Upgrading to iOS 7 means learning a new language

iOS 7(s AAPL) is a big leap forward for design. But is it too large of a leap? As developers spend more time with the drastically upgraded visuals and user interactions, some are realizing just how big the task at hand will be to get their apps ready for the official debut this fall.
The app makers at Entropy Labs in the U.K. published their thoughts on the topic on Tuesday, and while they’re professed fans of the overhaul of iOS, they’re realizing it’s probably even more work than most developers thought it would be. That’s because, “from a classic HCI (Human-Computer Interaction) standpoint, the current iteration of iOS 7 may actually be far too ahead of its time.”
The issue is that the design language that app makers use to communicate actions the users should take — buttons, check boxes, sharing actions, etc — is new one for iOS. Some of the established norms from all previous versions of iOS are now different. “Borderless buttons” are a major component of iOS 7. They first became popular among Android app developers, and came to iOS most noticeably via Google starting in late 2012.
Apple’s embrace of them is indicative of the kind of changes that it feels it can make now that users understand how to use touchscreen devices. We all know a left-pointing arrow without a box around it means “go back,” for instance. But changing something as simple as a button actually has huge implications, especially if you’re dealing with menu titles, Entropy wrote:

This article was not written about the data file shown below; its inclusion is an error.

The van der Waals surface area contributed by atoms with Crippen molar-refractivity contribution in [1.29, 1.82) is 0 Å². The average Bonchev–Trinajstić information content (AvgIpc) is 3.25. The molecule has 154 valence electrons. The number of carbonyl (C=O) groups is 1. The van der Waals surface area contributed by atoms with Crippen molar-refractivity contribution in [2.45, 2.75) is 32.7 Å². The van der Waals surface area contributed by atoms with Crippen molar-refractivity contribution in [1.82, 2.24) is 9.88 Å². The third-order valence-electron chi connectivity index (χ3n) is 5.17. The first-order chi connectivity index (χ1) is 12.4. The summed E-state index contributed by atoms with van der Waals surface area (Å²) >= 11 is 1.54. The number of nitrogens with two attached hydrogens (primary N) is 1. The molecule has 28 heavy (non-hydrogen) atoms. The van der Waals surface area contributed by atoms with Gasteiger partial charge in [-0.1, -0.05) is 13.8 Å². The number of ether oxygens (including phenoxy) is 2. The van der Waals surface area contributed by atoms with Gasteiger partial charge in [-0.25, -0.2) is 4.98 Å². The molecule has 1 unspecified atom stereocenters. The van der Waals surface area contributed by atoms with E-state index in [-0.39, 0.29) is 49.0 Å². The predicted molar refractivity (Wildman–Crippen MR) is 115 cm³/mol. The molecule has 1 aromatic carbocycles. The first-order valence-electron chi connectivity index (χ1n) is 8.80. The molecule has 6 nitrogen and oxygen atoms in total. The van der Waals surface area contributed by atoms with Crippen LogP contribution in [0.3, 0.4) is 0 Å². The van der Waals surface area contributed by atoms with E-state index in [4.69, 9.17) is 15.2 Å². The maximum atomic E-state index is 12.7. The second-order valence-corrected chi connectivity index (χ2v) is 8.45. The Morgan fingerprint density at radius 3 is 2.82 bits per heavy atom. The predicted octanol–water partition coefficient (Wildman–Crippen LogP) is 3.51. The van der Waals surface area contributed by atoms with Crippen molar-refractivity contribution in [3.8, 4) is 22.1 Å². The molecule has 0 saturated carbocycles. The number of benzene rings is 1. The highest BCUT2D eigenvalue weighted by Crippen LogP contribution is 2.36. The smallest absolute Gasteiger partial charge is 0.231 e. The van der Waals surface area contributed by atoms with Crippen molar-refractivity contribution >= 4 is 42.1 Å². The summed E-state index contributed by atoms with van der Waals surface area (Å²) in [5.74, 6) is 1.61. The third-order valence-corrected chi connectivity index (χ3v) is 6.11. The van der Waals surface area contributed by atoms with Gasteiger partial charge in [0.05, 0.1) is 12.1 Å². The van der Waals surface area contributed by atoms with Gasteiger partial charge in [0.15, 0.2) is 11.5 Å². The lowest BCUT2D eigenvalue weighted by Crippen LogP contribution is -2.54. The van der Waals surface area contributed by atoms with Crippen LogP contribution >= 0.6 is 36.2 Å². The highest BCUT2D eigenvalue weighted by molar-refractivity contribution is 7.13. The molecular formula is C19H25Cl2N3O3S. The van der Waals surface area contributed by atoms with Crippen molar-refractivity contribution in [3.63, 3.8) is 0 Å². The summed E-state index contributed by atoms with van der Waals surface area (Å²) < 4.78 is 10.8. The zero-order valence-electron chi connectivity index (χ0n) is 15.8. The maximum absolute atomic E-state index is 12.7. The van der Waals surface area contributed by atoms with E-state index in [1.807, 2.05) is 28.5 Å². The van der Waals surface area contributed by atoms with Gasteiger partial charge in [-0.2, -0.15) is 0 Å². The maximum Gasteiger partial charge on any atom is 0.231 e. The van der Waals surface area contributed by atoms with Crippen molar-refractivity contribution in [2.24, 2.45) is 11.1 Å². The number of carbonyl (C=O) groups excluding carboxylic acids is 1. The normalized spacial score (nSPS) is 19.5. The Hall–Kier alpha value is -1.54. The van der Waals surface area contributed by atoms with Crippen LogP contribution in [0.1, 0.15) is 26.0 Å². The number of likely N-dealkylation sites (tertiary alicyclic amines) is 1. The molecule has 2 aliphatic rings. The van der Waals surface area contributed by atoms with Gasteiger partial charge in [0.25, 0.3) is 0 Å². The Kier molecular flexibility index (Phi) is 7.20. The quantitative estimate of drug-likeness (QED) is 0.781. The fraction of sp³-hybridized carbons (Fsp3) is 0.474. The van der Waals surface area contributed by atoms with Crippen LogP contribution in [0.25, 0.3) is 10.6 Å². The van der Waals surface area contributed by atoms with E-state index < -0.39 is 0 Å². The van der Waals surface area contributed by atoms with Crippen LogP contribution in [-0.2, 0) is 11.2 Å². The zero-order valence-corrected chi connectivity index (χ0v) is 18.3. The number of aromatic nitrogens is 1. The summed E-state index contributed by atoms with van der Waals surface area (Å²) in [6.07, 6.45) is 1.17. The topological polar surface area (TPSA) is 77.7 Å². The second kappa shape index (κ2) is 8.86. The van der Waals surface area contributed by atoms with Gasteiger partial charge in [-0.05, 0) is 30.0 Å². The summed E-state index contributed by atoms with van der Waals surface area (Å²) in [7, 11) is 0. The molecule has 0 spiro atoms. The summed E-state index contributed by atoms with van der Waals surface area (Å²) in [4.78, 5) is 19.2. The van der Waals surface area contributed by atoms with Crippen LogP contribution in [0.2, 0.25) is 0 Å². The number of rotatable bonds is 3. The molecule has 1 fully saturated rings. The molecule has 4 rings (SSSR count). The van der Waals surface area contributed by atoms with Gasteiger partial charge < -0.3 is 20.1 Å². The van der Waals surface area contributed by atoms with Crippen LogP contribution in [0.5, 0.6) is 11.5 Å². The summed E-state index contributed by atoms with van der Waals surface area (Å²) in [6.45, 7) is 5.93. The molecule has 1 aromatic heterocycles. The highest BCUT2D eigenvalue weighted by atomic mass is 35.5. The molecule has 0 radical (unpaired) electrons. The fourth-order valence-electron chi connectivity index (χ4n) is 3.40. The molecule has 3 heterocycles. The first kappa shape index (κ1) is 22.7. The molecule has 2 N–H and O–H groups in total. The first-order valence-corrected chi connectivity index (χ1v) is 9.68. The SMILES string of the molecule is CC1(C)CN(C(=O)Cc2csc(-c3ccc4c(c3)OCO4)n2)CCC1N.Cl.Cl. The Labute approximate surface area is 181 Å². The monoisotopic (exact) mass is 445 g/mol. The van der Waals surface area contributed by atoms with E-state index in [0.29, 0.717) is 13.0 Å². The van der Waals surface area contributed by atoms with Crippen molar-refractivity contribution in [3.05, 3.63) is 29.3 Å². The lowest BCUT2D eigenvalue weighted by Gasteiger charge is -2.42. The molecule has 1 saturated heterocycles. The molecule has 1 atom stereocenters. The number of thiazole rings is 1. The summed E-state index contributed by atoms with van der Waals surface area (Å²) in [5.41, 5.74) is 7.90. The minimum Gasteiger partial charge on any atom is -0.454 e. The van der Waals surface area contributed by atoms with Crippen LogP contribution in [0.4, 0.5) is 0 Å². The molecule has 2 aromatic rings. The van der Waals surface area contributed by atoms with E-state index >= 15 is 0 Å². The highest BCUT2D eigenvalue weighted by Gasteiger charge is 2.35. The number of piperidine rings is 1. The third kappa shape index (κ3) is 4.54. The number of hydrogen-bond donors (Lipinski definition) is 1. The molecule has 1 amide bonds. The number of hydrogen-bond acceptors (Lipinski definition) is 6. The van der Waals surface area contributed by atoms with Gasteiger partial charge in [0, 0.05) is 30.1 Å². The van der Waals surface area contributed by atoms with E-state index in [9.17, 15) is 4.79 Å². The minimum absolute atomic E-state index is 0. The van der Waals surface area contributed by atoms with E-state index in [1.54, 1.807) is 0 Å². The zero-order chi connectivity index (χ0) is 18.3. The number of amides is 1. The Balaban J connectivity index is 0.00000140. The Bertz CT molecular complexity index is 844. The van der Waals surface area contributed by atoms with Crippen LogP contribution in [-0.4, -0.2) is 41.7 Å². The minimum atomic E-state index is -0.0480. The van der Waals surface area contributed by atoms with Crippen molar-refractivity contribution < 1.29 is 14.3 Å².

When is text a button? When is it a drop-down menu? Is the touch target generous enough for each input – and will users intuitively know what each line of text will invoke before they press it?

It’s something all developers will have to confront. The main issue, according to them, is that this iOS upgrade is going to require far more testing to make sure their users can follow along:

As developers we are entering into a new relationship with our audience – one where both developer and user are forced to communicate with fewer visual cues. The result will no doubt be spending more (not less!) time iterating and testing our designs. Gone are the days when a handful of team members or friends can successfully ‘test’ your App and provide adequate feedback.